CBPP, an infectious lung disease of cattle, affects the livelihoods of approximately 24 million small-scale cattle farmers in Africa, causing over US$60 million in losses annually.
“It is rewarding to see the results of this partnership. We are proud of the teamwork that enabled the development of this vaccine, and of strengthening the local production capacity in Africa,” said VIDO-InterVac CEO and Director Andrew Potter.
KALRO scientists recently received a public service excellence award from the Kenya Government in recognition of their outstanding commitment to developing the vaccine.
“This is a major milestone for farmers in Africa who have suffered major cattle losses as a result of CBPP-related deaths. We are happy to be part of the team that worked tirelessly to develop the new vaccine,” said KALRO Director General Eliud Kireger.
The work was carried out with financial support from Canada’s International Development Research Centre and Global Affairs Canada through the Canadian International Food Security Research Fund.
The new vaccine has demonstrated significant potential for improved stability and for protection against CBPP in trials.
“We believe vaccination is the best way to control CBPP and to improve food security for the small-scale cattle farmers disproportionately affected by this disease. Our objective is to get this vaccine to farmers in Africa as quickly as possible,” said Jane Wachira, CEO of KEVEVAPI.
Commercial development of the vaccine in Kenya has been initiated.
Vaccine and Infectious Disease Organization-International Vaccine Centre (VIDO-InterVac)
The University of Saskatchewan’s VIDO-InterVac was created in 1975 and has developed eight vaccines against infectious disease. The 150-member organization operates under a ISO:9001 certified management system in a $200-million state-of-the-art containment facility. VIDO-InterVac receives financial support from the Government of Canada, Government of Saskatchewan, industry, foundations and producer groups. www.vido.org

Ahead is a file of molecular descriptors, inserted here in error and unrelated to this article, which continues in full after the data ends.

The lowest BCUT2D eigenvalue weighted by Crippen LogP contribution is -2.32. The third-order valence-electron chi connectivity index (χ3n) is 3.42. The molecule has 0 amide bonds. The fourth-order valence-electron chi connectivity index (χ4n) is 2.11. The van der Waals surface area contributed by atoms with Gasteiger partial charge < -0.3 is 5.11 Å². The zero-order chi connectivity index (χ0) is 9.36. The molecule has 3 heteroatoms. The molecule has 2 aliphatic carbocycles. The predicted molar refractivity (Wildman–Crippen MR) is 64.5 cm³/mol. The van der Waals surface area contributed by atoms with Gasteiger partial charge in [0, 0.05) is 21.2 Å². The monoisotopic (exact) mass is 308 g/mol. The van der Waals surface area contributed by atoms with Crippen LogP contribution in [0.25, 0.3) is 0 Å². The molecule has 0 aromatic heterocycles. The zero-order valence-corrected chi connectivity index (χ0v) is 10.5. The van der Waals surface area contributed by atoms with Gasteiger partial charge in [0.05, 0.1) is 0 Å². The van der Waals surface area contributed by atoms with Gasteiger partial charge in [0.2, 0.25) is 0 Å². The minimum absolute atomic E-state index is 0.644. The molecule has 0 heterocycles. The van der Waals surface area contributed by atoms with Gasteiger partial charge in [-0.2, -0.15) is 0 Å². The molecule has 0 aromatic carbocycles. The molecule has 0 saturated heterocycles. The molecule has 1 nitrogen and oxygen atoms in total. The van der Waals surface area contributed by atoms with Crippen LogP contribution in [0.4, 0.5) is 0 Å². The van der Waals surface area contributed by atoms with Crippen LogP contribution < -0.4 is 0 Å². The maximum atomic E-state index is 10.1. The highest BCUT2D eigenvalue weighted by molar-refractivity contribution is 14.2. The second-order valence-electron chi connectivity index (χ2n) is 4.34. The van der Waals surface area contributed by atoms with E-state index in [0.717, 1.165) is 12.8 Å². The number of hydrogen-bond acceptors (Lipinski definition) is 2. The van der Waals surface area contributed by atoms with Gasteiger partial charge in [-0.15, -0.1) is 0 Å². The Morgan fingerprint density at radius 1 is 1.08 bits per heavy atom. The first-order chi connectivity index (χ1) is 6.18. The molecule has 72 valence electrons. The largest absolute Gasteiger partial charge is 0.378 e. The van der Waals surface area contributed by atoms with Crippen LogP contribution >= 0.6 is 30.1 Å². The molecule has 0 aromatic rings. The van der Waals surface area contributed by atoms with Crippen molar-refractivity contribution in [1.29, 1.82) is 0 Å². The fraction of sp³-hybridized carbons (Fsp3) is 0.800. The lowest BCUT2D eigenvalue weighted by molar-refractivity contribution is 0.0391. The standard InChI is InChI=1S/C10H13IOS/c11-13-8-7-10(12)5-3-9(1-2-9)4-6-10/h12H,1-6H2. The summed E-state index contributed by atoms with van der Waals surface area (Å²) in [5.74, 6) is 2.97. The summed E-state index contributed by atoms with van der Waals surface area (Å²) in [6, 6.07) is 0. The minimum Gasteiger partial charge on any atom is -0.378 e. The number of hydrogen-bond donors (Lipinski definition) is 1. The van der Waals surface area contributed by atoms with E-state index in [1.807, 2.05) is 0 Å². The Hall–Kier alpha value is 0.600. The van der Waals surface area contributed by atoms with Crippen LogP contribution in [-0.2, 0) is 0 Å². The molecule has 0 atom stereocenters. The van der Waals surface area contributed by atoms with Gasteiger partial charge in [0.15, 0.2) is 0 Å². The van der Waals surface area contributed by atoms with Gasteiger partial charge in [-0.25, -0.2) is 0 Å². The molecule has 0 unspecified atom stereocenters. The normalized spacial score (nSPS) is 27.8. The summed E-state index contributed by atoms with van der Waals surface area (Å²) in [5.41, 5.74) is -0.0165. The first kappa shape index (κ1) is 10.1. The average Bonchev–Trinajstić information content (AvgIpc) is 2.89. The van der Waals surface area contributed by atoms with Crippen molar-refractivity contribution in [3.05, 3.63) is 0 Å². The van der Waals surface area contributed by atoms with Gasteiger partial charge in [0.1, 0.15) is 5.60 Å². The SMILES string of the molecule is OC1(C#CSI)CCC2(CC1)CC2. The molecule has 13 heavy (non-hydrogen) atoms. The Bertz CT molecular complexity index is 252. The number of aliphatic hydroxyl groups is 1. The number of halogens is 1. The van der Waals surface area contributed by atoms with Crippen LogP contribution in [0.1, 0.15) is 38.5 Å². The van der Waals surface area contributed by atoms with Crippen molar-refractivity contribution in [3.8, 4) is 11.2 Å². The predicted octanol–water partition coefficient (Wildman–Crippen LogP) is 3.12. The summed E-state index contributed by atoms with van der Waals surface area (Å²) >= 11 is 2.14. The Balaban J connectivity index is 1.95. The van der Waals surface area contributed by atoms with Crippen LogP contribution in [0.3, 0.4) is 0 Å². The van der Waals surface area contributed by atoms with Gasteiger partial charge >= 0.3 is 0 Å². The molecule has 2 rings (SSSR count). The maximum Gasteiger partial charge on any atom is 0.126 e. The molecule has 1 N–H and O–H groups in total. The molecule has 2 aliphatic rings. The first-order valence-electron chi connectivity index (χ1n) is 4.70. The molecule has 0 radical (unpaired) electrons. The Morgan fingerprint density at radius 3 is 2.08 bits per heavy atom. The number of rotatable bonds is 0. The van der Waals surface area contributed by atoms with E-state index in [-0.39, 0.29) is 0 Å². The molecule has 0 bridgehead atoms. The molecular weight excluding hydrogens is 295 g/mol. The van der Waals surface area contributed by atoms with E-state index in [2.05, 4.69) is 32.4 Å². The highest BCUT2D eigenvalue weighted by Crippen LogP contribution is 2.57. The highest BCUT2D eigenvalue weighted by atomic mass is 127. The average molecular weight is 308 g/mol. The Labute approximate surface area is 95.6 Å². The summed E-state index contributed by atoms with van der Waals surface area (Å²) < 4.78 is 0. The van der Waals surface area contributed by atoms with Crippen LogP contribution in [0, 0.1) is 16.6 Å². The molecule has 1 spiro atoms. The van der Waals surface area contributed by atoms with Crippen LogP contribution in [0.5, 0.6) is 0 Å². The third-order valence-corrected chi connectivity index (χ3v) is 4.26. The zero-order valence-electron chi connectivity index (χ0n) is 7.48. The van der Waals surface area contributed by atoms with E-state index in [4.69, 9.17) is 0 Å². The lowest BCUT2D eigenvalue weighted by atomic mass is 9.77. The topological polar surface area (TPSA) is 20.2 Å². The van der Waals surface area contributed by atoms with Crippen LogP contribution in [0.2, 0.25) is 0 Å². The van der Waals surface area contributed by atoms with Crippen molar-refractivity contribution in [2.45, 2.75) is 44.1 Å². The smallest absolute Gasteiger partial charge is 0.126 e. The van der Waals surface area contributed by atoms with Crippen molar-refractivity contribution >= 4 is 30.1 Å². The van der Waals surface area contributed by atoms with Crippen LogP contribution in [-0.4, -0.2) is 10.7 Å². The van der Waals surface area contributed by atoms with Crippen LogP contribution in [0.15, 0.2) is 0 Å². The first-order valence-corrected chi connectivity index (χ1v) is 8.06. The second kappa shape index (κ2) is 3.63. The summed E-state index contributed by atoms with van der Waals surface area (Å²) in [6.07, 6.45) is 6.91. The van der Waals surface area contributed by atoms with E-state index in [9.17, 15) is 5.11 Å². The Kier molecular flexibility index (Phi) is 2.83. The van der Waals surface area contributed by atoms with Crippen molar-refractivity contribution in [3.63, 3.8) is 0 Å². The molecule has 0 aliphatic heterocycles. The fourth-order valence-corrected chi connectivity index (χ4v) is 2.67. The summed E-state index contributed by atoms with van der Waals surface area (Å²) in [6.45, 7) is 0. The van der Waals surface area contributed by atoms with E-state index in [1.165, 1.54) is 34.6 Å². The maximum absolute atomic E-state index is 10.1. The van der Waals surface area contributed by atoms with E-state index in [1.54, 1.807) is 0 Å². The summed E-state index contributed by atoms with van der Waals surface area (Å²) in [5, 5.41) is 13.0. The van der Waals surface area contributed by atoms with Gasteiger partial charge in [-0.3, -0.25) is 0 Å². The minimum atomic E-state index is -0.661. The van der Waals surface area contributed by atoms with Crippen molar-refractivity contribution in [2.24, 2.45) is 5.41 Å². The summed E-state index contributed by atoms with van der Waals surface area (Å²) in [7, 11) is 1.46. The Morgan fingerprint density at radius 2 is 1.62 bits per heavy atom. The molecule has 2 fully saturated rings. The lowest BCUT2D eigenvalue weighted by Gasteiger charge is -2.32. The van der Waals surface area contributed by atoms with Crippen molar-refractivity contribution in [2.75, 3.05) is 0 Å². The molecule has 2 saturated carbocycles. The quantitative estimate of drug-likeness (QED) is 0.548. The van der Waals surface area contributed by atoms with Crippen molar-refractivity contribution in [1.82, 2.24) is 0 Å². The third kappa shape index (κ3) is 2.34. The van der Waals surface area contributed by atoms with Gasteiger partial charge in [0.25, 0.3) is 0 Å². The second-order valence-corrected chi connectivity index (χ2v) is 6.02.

Kenya Agricultural and Livestock Research Organisation (KALRO)
The Kenya Agricultural and Livestock Research Organisation (KALRO) was created through the KALRO Act No. 17 of 2013 bringing together agricultural research institutes and aligning their priorities to respond to national development goals, market demands and client needs. The Act empowers KALRO to promote, coordinate and regulate all agricultural research in Kenya. Its mandate is also to streamline research in crops, livestock, genetic resources and biotechnology, and to expedite equitable access to knowledge, information and technologies in Kenya. www.kalro.org
International Livestock Research Institute (ILRI)
The International Livestock Research Institute (ILRI) works to improve food and nutritional security and reduce poverty in developing countries through research for efficient, safe and sustainable use of livestock. It is the only one of 15 CGIAR research centres dedicated entirely to animal agriculture research for the developing world. Co-hosted by Kenya and Ethiopia, it has regional or country offices and projects in East, South and Southeast Asia as well as Central, East, Southern and West Africa. www.ilri.org
Kenya Veterinary Vaccines Production Institute (KEVEVAPI)
Established in 1990 under the laws of Kenya, the Kenya Veterinary Vaccines Production Institute is a government parastatal with a mission to produce safe, efficacious and affordable veterinary vaccines through undertaking research, providing information, and marketing and distributing vaccines to improve the livestock industry. It currently produces and markets 13 vaccines against major livestock diseases in Kenya. www.kevevapi.org